But none of the Sulekiel are aware of the power sleeping inside of him—or that one of their brethren has traversed the veil between universes, traveling to a place called Earth on a reckless quest to fulfill a bargain with an Eldritch god, leaving a trail of death and destruction in his wake. As the consequences of this traveler’s doomed bargain reach across worlds, powers beyond comprehension stir. The fate of both worlds might just rest in the hands of the traitor’s son and a desperate small-town cop.

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Book Review – Mind’s Horizon by Eric Malikyte

I’ve always loved H.P. Lovecraft’s ideas. The worlds he built were amazing with a richly detailed mythology that shows us exactly how tiny and insignificant we are in the universe. Imagine a universe where it was not only obvious that humans were terribly outgunned, there’s an undercurrent that god doesn’t really love us. It’s kind of like stepping to a guy in a bar and getting your ass handed to you and then spitting out your teeth and watching through swollen eyes as your gal goes off with him.

But here’s a funny thing: Much as I love Lovecraft’s worlds, I really have trouble getting into his writing. It’s too dense and has too many apostrophes. Maybe that’s just me, though. I’ve been bitter ever since Miskatonic University turned down my application for “not understanding magic” and “being lazy”. Anyway, the whole “universe is out to get you and, let’s face it, you’re boned” philosophy has a great vibe to it and giant world-eating things are fun to think about, even if reading Lovecraft’s prose ain’t my bag.

So, when I get a chance to read something that tracks along with Lovecraft’s “giant things about to eat the planet” mythos without his weighty prose, I jump at it.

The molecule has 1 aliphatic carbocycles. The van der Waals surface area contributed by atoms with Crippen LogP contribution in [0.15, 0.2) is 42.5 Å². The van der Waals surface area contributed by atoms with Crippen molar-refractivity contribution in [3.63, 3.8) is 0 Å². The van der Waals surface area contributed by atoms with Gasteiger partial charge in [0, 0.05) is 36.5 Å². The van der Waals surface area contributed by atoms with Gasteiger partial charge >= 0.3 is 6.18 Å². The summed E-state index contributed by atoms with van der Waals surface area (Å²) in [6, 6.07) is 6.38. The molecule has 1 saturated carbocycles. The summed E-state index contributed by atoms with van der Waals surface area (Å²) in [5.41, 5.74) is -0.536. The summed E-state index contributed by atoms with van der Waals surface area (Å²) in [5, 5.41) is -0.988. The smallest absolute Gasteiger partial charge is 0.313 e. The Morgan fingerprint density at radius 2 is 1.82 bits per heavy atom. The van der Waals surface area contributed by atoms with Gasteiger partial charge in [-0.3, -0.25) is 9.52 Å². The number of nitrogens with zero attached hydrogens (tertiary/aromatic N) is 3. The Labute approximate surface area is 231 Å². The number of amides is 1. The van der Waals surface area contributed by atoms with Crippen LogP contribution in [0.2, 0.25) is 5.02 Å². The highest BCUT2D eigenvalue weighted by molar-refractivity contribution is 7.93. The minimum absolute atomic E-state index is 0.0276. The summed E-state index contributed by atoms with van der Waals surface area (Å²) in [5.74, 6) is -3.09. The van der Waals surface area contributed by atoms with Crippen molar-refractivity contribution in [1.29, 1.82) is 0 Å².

If you look back a bit, you’ll see I reviewed one of Eric Malikyte’s books a while back. Echoes of Olympus Mons was a brilliant bit of sci-fi horror. Malikyte has recently followed up the woeful tale of Mars’s untimely death with a love letter to H.P. Lovecraft. Mind’s Horizon features all the good apocalyptic stuff you expect from Lovecraft, notably world-ending excitement, a hint of magic, and teeth. Lots of teeth.

Humanity’s time is done.
A modern ice age has all but stamped out human civilization and left the Earth nearly uninhabitable. For Ira Hartman and the dysfunctional band of survivors that surround her, all that’s left of the old world are ghosts trapped beneath the still forming ice sheets.
Living in retrofitted tunnels beneath Riverside, California, scrounging for food, supplies, and desperately trying not to kill each other, things could be worse; but when an accident causes the generators powering their shelter’s heating system to be destroyed, hope seems to have run out.
That is until Ira discovers a strange heat signature in the San Bernardino mountains, and it leads to a secret military research facility housed deep within the mountain.
At first, it seems like the perfect shelter. Plenty of rations. Water. Warmth.